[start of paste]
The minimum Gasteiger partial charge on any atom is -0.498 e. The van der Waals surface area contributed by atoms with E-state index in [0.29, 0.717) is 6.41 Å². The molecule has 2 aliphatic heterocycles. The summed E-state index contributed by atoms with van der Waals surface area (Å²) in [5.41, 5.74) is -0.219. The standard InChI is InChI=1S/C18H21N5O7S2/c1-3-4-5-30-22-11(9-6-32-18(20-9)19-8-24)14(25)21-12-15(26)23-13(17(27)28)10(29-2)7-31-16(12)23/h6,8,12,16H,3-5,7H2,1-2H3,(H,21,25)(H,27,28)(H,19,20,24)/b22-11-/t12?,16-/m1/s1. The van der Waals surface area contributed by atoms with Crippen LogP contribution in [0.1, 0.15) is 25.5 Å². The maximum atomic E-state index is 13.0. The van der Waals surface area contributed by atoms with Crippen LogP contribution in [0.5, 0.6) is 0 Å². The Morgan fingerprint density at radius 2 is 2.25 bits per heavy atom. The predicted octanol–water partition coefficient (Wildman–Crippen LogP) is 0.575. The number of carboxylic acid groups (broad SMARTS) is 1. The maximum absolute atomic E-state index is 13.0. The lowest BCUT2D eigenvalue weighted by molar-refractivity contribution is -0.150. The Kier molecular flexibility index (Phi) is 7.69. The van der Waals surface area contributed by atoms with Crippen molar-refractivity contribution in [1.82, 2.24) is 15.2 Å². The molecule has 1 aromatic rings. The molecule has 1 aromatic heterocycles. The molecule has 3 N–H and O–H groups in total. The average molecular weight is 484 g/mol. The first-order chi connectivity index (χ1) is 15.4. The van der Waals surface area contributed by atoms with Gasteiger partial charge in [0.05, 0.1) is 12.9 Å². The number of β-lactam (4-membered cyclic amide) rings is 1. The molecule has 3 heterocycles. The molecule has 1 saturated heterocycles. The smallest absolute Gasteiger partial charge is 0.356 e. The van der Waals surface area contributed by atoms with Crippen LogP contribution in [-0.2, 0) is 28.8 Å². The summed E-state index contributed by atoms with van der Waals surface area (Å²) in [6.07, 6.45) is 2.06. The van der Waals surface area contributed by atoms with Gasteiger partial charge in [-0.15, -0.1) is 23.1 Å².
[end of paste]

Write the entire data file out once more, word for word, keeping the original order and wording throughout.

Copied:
The minimum Gasteiger partial charge on any atom is -0.498 e. The van der Waals surface area contributed by atoms with E-state index in [0.29, 0.717) is 6.41 Å². The molecule has 2 aliphatic heterocycles. The summed E-state index contributed by atoms with van der Waals surface area (Å²) in [5.41, 5.74) is -0.219. The standard InChI is InChI=1S/C18H21N5O7S2/c1-3-4-5-30-22-11(9-6-32-18(20-9)19-8-24)14(25)21-12-15(26)23-13(17(27)28)10(29-2)7-31-16(12)23/h6,8,12,16H,3-5,7H2,1-2H3,(H,21,25)(H,27,28)(H,19,20,24)/b22-11-/t12?,16-/m1/s1. The van der Waals surface area contributed by atoms with Crippen LogP contribution in [0.1, 0.15) is 25.5 Å². The maximum atomic E-state index is 13.0. The van der Waals surface area contributed by atoms with Crippen LogP contribution in [0.5, 0.6) is 0 Å². The Morgan fingerprint density at radius 2 is 2.25 bits per heavy atom. The predicted octanol–water partition coefficient (Wildman–Crippen LogP) is 0.575. The number of carboxylic acid groups (broad SMARTS) is 1. The maximum absolute atomic E-state index is 13.0. The lowest BCUT2D eigenvalue weighted by molar-refractivity contribution is -0.150. The Kier molecular flexibility index (Phi) is 7.69. The van der Waals surface area contributed by atoms with Crippen molar-refractivity contribution in [1.82, 2.24) is 15.2 Å². The molecule has 1 aromatic rings. The molecule has 1 aromatic heterocycles. The molecule has 3 N–H and O–H groups in total. The average molecular weight is 484 g/mol. The first-order chi connectivity index (χ1) is 15.4. The van der Waals surface area contributed by atoms with Gasteiger partial charge in [0.05, 0.1) is 12.9 Å². The number of β-lactam (4-membered cyclic amide) rings is 1. The molecule has 3 heterocycles. The molecule has 1 saturated heterocycles. The smallest absolute Gasteiger partial charge is 0.356 e. The van der Waals surface area contributed by atoms with Crippen LogP contribution in [-0.2, 0) is 28.8 Å². The summed E-state index contributed by atoms with van der Waals surface area (Å²) in [6.07, 6.45) is 2.06. The van der Waals surface area contributed by atoms with Gasteiger partial charge in [-0.15, -0.1) is 23.1 Å².